I often get asked “Why weddings?”. My response is simple. I love a good love story. From cheesy romantic comedies to epic historicals, they always leave a footprint on my emotions. What makes weddings so wonderful is that the stories are real. They’re YOUR story.
When Borrowed & Blue, a locally-focused online wedding resource, asked to learn more about me & my photography studio, I happily took the opportunity. I wanted to give couples more insight into my love for weddings and give them everything they need to know about our photography services.
Here’s our Q&A with Borrowed & Blue:
What photo sums up your aesthetic?
Some of my favorite moments in a wedding are the in-between moments. That second, just before lips meet or the touch of a hand to a flower girl’s head as she passes by. This photo, while not candid, still captures a quiet moment. This particular photo was taken in Half Moon Bay. The couple, newly married, enjoying a moment for themselves before their reception. I love the richness of the woods hugging the bride and groom and adding texture and warmth to the image. I can almost feel them relax into their new life as husband and wife.
What is your favorite moment to photograph at a wedding?
I know it might sound cliché but that moment when a groom sees his bride for the very first time is such a special moment. It’s a moment where his guard is down and he’s just living in that space. There’s such an emotional impact for the groom and the bride just radiates under his gaze. It’s so, so beautiful how much raw emotion can live in those few minutes.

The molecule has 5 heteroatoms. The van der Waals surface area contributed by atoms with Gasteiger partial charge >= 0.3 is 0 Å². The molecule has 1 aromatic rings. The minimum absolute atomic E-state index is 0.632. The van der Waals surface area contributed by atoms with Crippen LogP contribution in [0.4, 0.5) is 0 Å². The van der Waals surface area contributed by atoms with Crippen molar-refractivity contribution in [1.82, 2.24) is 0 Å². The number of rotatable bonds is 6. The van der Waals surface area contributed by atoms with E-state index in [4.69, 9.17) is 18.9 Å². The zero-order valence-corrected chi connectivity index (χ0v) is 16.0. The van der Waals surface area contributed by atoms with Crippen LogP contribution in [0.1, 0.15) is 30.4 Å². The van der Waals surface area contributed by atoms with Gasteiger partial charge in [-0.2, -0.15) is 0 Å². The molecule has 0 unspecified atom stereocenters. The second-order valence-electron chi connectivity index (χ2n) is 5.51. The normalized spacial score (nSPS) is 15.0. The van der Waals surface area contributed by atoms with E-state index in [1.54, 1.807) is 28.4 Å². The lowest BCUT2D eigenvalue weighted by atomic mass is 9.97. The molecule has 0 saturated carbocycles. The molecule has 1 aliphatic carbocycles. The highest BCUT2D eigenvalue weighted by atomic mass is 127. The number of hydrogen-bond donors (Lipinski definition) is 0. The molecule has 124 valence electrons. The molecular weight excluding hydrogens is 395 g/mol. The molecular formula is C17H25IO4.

I also love when the bride hugs her dad before turning to her groom. It’s a moment that truly tugs at the heart strings as he hands his little girl over to a new life.
What are some of the most photogenic spots for engagement shoots?
My favorite is mustard season in the Napa Valley. The land is awash in golden blooms and everything is so picturesque against the old stone buildings and sweeping landscapes of wine country.
Where else do you love to photograph?
I love the energy and texture you find in downtown San Francisco. I love going into Union Square and capturing the movement and energy that takes place in the heart of the city. Often, I search for narrow alley ways with boutique shops or quaint restaurants that make you feel like you’re in a different time and place.
Hawaii is the home of my heart and also one of my favorite places to photograph.
What’s your favorite out of all the San Francisco wedding venues to shoot at?
San Francisco has so many wonderful venues for weddings. My personal favorite is San Francisco’s City Hall. The architecture and lines in that building are just beautiful. I love capturing the breadth of the building as well as the details.
What is the first thing you ask couples when they approach you?
For every couple I meet, I want to know their story. One of the first questions I ask are along the lines of “How did you meet?” or “Tell me your engagement story”. I want to know about them. Getting to know them is just one of the ways I personalize their photos and their experience with me. Throughout the next several months, that’s exactly what I’ll be doing – finding out about what’s important to them. What’s their emotional trigger? What makes their relationship so unique and so theirs?
What’s the biggest mistake the couples make when choosing their photographer?
Only looking at the numbers. I think it’s important that a couple not only choose a photographer that fits their budget, but that they also connect with them. Shooting a wedding involves attention to detail, time management and an understanding of a couple’s needs. I think it’s important that a couple is able to communicate freely with their photographer.
What tips do you have for couples who have never been photographed before?
Before every photo session, I always layout what a couple can expect from the session. The unknown creates uncertainty and anxiety. I like to give them my general plan for the session, what to expect and tips to organically engage with me and with each other.I tell them to relax, breathe and simply be yourself. If they were alone on an empty trail, what would they be doing? Do that and I’ll tweak things along the way.